By posting these photos, I stand in minor danger of turning this blog from a gardening blog into a dog blog, but I couldn't resist sharing these new pictures of Bella. Mrs. ProfessorRoush took them with her iPad after she returned from helping me pick these strawberries, and slightly blurry as they may be, I thought they were adorable. Look at those beagle-hungry eyes. I think Bella would like a strawberry, don't you?
To deflect any criticism about yet another post reflecting the intense love between a gardener and his faithful companion, we will feebly pretend instead that this blog entry is about my triumph over the fickle scarlet-skinned god of the strawberry patch. Because, really, that's what it is, a bragging post unmitigated by any trace of self-restraint, even while I know deep down that I'm depleting my gardening karma account and probably will soon be punished by a June freeze for my impudence.
NEWS FLASH: I HAVE HARVESTED HOME-GROWN STRAWBERRIES IN KANSAS!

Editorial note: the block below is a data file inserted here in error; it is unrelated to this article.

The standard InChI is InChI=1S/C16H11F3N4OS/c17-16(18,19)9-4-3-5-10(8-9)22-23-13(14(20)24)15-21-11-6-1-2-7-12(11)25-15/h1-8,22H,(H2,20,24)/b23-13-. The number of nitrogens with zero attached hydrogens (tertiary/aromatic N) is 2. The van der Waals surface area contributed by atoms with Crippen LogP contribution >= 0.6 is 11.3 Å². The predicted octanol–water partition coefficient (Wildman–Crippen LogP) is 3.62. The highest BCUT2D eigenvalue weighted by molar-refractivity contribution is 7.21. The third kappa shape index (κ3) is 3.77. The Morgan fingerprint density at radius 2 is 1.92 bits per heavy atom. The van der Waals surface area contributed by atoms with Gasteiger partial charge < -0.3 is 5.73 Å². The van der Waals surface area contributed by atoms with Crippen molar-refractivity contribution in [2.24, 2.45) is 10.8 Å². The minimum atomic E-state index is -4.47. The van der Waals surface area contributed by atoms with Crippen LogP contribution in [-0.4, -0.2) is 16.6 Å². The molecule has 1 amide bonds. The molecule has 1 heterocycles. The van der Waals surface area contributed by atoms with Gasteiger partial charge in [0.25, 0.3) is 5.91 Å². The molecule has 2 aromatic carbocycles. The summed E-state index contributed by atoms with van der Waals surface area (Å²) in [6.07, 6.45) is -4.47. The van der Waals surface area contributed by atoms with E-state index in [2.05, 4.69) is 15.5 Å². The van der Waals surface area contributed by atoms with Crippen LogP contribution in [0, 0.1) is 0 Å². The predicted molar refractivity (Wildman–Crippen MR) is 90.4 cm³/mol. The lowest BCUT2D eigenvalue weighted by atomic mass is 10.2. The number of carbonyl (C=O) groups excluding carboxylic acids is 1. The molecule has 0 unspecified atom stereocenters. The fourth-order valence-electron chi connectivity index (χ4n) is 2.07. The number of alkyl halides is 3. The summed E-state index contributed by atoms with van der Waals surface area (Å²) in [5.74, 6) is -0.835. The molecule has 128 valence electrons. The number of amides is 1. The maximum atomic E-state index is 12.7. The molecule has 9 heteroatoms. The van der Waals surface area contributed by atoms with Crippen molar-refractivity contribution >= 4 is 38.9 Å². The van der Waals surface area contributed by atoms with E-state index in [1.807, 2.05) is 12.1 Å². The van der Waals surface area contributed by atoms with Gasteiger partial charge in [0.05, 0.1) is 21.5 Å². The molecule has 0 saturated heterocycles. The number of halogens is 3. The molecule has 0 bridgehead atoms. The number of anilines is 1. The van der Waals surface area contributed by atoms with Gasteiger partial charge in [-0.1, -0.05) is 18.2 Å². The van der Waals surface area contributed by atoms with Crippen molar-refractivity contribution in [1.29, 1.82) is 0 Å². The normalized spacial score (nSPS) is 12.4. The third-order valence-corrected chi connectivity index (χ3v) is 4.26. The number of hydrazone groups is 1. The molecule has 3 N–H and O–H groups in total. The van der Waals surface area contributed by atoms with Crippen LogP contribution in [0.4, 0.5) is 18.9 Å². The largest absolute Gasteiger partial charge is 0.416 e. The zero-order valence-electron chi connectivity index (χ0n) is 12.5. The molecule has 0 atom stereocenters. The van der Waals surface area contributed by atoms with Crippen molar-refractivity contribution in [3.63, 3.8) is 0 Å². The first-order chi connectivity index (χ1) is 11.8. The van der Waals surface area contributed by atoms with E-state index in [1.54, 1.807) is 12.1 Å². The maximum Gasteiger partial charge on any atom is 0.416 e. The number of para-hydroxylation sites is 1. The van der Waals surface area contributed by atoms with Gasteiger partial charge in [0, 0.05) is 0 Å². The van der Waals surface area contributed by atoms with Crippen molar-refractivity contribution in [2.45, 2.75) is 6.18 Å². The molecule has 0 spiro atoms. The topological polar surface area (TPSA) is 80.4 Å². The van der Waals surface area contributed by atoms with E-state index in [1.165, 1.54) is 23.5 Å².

Devoted readers of this blog know of my deep, life-long love for strawberries. You've endured my epic, all-out campaign to get a strawberry patch through the August heat and drought, the bitter winters, and the late spring freezes that define Kansas gardening. You have suffered through my purchase and erection of a shade house and my defensive measures and counterattacks against marauding deer. You have bravely endured the whimpers and the whining and the woeful wailing against the cruelties of nature and the Kansas Flint Hills. I have successfully spared you (till now) my agony during the past 3 weeks of cold, March-like temperatures and rains that have conspired to prolong ripening and increase rotting.
ProfessorRoush can publicly declare now that it has all been worth it, every drop of sweat, every aching muscle, every curse muttered in the general direction of the unsympathetic earth. Mrs. ProfessorRoush, Bella, and I harvested 2 or 3 quarts of sweet strawberries over the last week or so, and last night we filled this bowl with another 4 or 5 quarts. I'm sure there will be a few more quarts to come over the next week. Not a grand harvest, but they exist and they made it to the reddened finish line. And I accomplished it all through perseverance, labor, and sheer determination, not to mention the wad of cash I bestowed on the shade house manufacturer. I refuse to calculate what a $1000 or so total divided by 10-15 quarts of strawberries works out to be on a per quart basis. Not including, of course, my time and emotional trauma.
Whatever. These are my strawberries, and, as Bella's twitching nose confirms, they are sweet and they are ripe and mouth-watering. For one season, for one year, I have grown strawberries!